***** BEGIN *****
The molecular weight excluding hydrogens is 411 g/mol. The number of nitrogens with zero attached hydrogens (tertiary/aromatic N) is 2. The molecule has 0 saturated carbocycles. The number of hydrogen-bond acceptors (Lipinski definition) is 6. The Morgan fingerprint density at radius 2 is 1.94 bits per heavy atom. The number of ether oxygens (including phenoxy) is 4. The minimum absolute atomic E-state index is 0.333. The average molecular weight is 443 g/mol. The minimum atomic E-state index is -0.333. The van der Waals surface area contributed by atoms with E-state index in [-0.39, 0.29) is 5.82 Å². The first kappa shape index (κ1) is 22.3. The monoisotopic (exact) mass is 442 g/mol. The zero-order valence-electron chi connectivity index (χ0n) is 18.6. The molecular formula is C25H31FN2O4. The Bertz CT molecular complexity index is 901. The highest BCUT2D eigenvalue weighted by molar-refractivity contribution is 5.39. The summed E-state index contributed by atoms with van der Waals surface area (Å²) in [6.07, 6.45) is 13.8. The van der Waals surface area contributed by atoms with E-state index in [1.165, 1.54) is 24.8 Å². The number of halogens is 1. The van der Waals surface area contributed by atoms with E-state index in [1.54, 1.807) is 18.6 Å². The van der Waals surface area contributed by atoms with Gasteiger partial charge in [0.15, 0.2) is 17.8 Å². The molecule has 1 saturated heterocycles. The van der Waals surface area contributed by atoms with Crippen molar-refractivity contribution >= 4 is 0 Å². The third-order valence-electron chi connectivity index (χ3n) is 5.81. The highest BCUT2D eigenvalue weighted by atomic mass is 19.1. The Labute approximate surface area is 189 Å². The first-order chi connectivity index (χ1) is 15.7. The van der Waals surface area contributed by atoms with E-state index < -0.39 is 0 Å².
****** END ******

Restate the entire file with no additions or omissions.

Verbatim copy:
The molecular weight excluding hydrogens is 411 g/mol. The number of nitrogens with zero attached hydrogens (tertiary/aromatic N) is 2. The molecule has 0 saturated carbocycles. The number of hydrogen-bond acceptors (Lipinski definition) is 6. The Morgan fingerprint density at radius 2 is 1.94 bits per heavy atom. The number of ether oxygens (including phenoxy) is 4. The minimum absolute atomic E-state index is 0.333. The average molecular weight is 443 g/mol. The minimum atomic E-state index is -0.333. The van der Waals surface area contributed by atoms with E-state index in [-0.39, 0.29) is 5.82 Å². The first kappa shape index (κ1) is 22.3. The monoisotopic (exact) mass is 442 g/mol. The zero-order valence-electron chi connectivity index (χ0n) is 18.6. The molecular formula is C25H31FN2O4. The Bertz CT molecular complexity index is 901. The highest BCUT2D eigenvalue weighted by molar-refractivity contribution is 5.39. The summed E-state index contributed by atoms with van der Waals surface area (Å²) in [6.07, 6.45) is 13.8. The van der Waals surface area contributed by atoms with E-state index in [1.165, 1.54) is 24.8 Å². The number of halogens is 1. The van der Waals surface area contributed by atoms with E-state index in [1.54, 1.807) is 18.6 Å². The van der Waals surface area contributed by atoms with Gasteiger partial charge in [0.15, 0.2) is 17.8 Å². The molecule has 1 saturated heterocycles. The van der Waals surface area contributed by atoms with Crippen molar-refractivity contribution >= 4 is 0 Å². The third-order valence-electron chi connectivity index (χ3n) is 5.81. The highest BCUT2D eigenvalue weighted by atomic mass is 19.1. The Labute approximate surface area is 189 Å². The first-order chi connectivity index (χ1) is 15.7. The van der Waals surface area contributed by atoms with E-state index < -0.39 is 0 Å².